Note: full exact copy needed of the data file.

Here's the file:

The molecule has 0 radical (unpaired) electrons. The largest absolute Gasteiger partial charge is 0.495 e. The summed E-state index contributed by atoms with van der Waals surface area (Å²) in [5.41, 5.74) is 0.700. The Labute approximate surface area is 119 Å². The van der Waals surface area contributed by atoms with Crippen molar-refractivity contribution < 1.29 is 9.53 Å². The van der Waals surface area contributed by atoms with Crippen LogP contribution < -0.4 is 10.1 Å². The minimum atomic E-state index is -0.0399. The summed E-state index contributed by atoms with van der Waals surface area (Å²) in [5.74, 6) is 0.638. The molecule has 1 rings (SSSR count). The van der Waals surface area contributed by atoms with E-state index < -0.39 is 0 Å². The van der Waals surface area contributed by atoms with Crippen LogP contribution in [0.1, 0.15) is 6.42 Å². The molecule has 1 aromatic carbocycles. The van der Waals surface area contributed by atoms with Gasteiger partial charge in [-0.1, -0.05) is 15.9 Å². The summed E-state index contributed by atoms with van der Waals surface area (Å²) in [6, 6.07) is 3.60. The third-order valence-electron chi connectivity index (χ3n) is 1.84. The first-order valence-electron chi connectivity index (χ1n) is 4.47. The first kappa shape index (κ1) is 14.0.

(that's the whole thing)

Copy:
The molecule has 0 radical (unpaired) electrons. The largest absolute Gasteiger partial charge is 0.495 e. The summed E-state index contributed by atoms with van der Waals surface area (Å²) in [5.41, 5.74) is 0.700. The Labute approximate surface area is 119 Å². The van der Waals surface area contributed by atoms with Crippen molar-refractivity contribution < 1.29 is 9.53 Å². The van der Waals surface area contributed by atoms with Crippen LogP contribution < -0.4 is 10.1 Å². The minimum atomic E-state index is -0.0399. The summed E-state index contributed by atoms with van der Waals surface area (Å²) in [5.74, 6) is 0.638. The molecule has 1 rings (SSSR count). The van der Waals surface area contributed by atoms with E-state index < -0.39 is 0 Å². The van der Waals surface area contributed by atoms with Crippen LogP contribution in [0.1, 0.15) is 6.42 Å². The molecule has 1 aromatic carbocycles. The van der Waals surface area contributed by atoms with Gasteiger partial charge in [-0.1, -0.05) is 15.9 Å². The summed E-state index contributed by atoms with van der Waals surface area (Å²) in [6, 6.07) is 3.60. The third-order valence-electron chi connectivity index (χ3n) is 1.84. The first-order valence-electron chi connectivity index (χ1n) is 4.47. The first kappa shape index (κ1) is 14.0.